One of our favorite works of art in Maine is a series of charcoal drawings on paper squares about 2 feet on a side and pasted like posters on the outer wall of a little café called Java Joe’s in Farmington, where they are slowly dissolved by the weather.
The simple and poignant portraits, by the artist known as Pigeon (aka Orson Horchler), depict a wide array of humanity, different races, faces, different hairstyles, smiles, frowns, types of dress, hopes and dreams implied. The title of the work, printed in large letters on the brick wall above, is simple, too: Mainers. The artist has explained that his subjects were all born abroad but all live and work now in Maine. The owner of the café recently asked Pigeon back to reinstall the temporary work. Why? Because people like it.
If a work of art can offer welcome, an artist can, too.
And that’s how The Other Inaugural Ball – coming on Jan. 21 – was born. A gallery owner, a painter, a writer, then another, a singer, a printmaker, and then our friends, and their friends, and their children, and their neighbors, conversations about what positive contribution we might make in what was starting to feel like a negative environment, how we might form a coalition that would grow into a network of mutual support that depends on everyone, all shapes and sizes, that accommodates difference (including political difference), that can and will not only endure but thrive, get us all through the inevitable crises to come.
We felt that rather than despair in the wake of recent blanket denouncements of certain religions, certain races, various ethnic groups, certain nationalities, certain political factions, and rather than remain passive in the face of vandalism and hate mongering both subtle and overt, we’d try to come together, make a statement together. A statement both simple and complex: diversity brings riches, and we Mainers are the beneficiaries of these riches. And as such, we must all show one another gratitude, must not only work together, but celebrate together. Our little group, being Maine artists, quickly became a bigger group, and then bigger yet, reaching out beyond the arts, Mainers showing one another gratitude, expressing our joy at being part of the great American tradition of immigration.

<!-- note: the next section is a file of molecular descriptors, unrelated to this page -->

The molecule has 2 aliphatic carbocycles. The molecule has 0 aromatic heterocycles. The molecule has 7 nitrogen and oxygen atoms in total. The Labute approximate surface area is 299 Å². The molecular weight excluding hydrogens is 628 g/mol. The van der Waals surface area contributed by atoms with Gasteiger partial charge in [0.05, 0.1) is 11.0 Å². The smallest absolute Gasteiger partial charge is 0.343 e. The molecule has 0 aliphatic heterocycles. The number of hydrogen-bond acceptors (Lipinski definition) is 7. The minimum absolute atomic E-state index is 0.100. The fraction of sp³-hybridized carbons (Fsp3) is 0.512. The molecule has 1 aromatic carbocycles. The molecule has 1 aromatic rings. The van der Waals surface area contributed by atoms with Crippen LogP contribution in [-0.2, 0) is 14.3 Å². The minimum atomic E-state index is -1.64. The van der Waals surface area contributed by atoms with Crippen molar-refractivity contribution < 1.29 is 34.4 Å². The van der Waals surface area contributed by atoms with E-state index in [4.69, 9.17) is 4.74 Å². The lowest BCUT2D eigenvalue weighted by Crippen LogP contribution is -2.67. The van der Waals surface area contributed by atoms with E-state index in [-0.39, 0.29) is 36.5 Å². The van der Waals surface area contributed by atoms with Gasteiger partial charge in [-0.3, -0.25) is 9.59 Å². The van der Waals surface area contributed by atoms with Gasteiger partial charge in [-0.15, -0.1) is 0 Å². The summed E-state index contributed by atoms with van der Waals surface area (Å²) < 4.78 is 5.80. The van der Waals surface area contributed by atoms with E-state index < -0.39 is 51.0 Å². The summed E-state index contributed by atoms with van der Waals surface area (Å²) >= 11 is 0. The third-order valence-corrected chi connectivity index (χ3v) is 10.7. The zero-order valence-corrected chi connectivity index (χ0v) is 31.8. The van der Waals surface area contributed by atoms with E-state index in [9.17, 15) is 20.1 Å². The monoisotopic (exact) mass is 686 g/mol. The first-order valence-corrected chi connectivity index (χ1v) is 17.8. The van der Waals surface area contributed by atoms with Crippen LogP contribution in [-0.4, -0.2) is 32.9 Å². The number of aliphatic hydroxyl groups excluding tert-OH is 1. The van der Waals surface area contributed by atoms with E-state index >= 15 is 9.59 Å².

It’s the shared duty of all Americans, and certainly of Mainers, to ensure that the guarantee of life, liberty and the pursuit of happiness, which is at the core of the American experiment, is held out to the newest among us. That we put out the welcome mat, and more than that, continue to offer the assistance and protections that keep our own lives feeling secure. And take action to face the reality of fear, like children hearing news reports that might just refer to them or their parents, like store owners wondering who’s painted slurs on the walls of their American dream. That in the process of becoming new Mainers, we become we. That we – this new, magnificent we – make use of all the building blocks at our disposal, that we work from common interest toward the common goal of inclusion, true community, universal acceptance.
We thought a day of art would be the best response to the inauguration going on down in D.C. We wouldn’t spark further division by barking out demands or complaints or diatribes or insults. Instead, a ball, The Other Inaugural Ball, which would bring together all corners of the community for a night of fun, communication, positive fellow feeling.
And why not bring in all of the arts – musicians, dancers, writers, painters, performers, actors, on and on? And rather than a single evening bash, why not use some of the wonderful gallery spaces in town to show work by people who care, to hear the voices of our best poets – Reza Jalali, Wes McNair, Gibson Fay-LeBlanc, Portland’s poet laureate and Betsy Sholl, former Maine poet laureate – to put on view the work of our best artists – Abby Shahn, Accra Shepp and Peter Rolston – to dance to the spins of DJ32French; to experience the wonderful Theater Ensemble of Color; to eat food from all the corners of the world that have come together to build our contemporary Maine.
Keynote speaker Fatuma Hussein, founder of the Immigrant Resource Center of Maine, will speak directly to the refugee experience, the importance of courage, and why immigrants help Maine thrive.
Together we can solve all the problems we face. Apart, the problems will only multiply.